October 27, 2021

70 years later, Lansing soldier accounted for

Cpl. Richard Legrand Henderson Jr. was only 18 years old when he was killed in the Korean War. Seventy years later, he’ll receive a proper burial.

More than 5.7 million Americans served during the Korean War. Almost 40,000 Americans died in action there, and more than 100,000 were wounded. Millions grieved for the soldiers whose lives were changed, and for those whose lives were lost.

Nearly 70 years later, some soldiers reported missing in action are finally accounted for, and Cpl. Henderson’s remains will be returning home to Lansing for burial on July 23.

Henderson was last seen fighting the enemy during the Battle of Chosin Reservoir near Hagaru, North Korea. He was declared missing on Dec. 6, 1950, amid the brutal 17-day battle in freezing weather that left more than 1,000 Americans dead, nearly 5,000 missing and more than 4,500 wounded.

Henderson was presumed dead more than three years later. His remains could not be recovered after the battle.

On July 27, 2018, following the summit between President Donald Trump and North Korean leader Kim Jong-Un, North Korea turned over 55 boxes, reported to contain the remains of American service members killed during the Korean War. The remains were brought to the Defense POW/ MIA Account Agency laboratory for identification using anthropological analysis.

Henderson’s name is recorded on the Courts of the Missing at the National Memorial Cemetery of the Pacific in Honolulu, along with others who are still missing.

Another’s wait continues Patricia Henry Arnold, 78, is still waiting for her brother, Robert “Bobby” Millard Henry, to be accounted for.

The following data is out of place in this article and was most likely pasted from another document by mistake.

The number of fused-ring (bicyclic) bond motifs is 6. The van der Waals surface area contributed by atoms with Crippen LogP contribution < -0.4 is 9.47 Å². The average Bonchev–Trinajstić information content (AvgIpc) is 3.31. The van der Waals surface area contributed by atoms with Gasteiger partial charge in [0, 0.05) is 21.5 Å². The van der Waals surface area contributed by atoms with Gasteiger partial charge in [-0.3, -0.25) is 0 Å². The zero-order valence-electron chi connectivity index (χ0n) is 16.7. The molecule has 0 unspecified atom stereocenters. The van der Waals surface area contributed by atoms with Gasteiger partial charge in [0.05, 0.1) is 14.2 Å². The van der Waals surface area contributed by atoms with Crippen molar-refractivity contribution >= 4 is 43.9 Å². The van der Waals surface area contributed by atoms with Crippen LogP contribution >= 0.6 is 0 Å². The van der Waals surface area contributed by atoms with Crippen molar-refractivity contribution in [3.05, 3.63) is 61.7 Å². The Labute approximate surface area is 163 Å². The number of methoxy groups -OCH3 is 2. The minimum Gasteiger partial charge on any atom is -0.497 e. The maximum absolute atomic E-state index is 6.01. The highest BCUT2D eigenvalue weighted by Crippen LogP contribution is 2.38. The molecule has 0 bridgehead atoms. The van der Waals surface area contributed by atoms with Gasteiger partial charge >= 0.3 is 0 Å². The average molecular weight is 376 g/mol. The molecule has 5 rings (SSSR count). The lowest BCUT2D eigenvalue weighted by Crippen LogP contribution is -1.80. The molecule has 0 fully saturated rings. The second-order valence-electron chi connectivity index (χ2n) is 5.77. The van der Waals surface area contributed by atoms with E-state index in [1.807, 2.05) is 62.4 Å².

She was 10 years old when he left for the war. Nearly a lifetime later, she continues to hold on to the hope that his remains will be found — along with the closure her family desperately craves.

“There wasn’t anything that any of us Henrys could ever cope with — there was no such thing as cope,” she said, her voice choked with tears, before taking a moment to clear her throat and continue. “I would want to encourage anyone, any family member who has lost a loved one in this way, to never give up.”

Henry, of Blodgett Mills, was only four days younger than Henderson and grew up less than 23 miles away. He was 21 when he was listed as Missing in Action while fighting the enemy at “Pork Chop Hill,” North Korea on July 11, 1953.

The Korean Armistice Agreement, marking the beginning of the still-existing ceasefire between North and South Korea, was signed only 16 days later.

“I watched my parents suffer — not knowing if their son would come home,” Arnold said. She wrote to the president, to government officials in California and New York, begging them to see how unfair it was for Bobby Henry, and later her other brothers, to be sent to the frontlines.

She recalled hearing her mother’s screams after receiving the news of Henry’s MIA status. Her cries carried through the house. The children stood motionless, in shock. One year later, they would receive notice of “the presumptive finding of death,” Arnold read from the letters she keeps by her side.

Vet keeps the faith

In recent years, Norm Stitzel, a Marine Corps veteran and active member in the American Legion and Veterans of Foreign Wars in Cortland, has said goodbye to the last of his Korean War veteran friends in Cortland County.

“I’m hoping to hear news of Corporal Henry’s remains being identified and brought back home to Blodgett Mills some day,” Stitzel said. He keeps in touch with military family members, including those like Arnold whose loved ones are still unaccounted for.

“My brother Skip and I had promised each other that Bobby would be accounted for, that we would get that call before we died,” she said. Lawrence “Skip” Henry, of McGraw, died in October 2019. “I’m holding on to that hope. Never give up. Never give up, not until you take your last breath.”

Now, Arnold and her two eldest brothers still alive are the only siblings who were old enough to remember Bobby Henry clearly. Two of them have submitted their DNA to the Department of POW/ MIA Account Agency in hopes that, if Bobby’s remains have made it back to the U.S., they will someday receive the same news as Henderson’s relatives and give him a proper burial.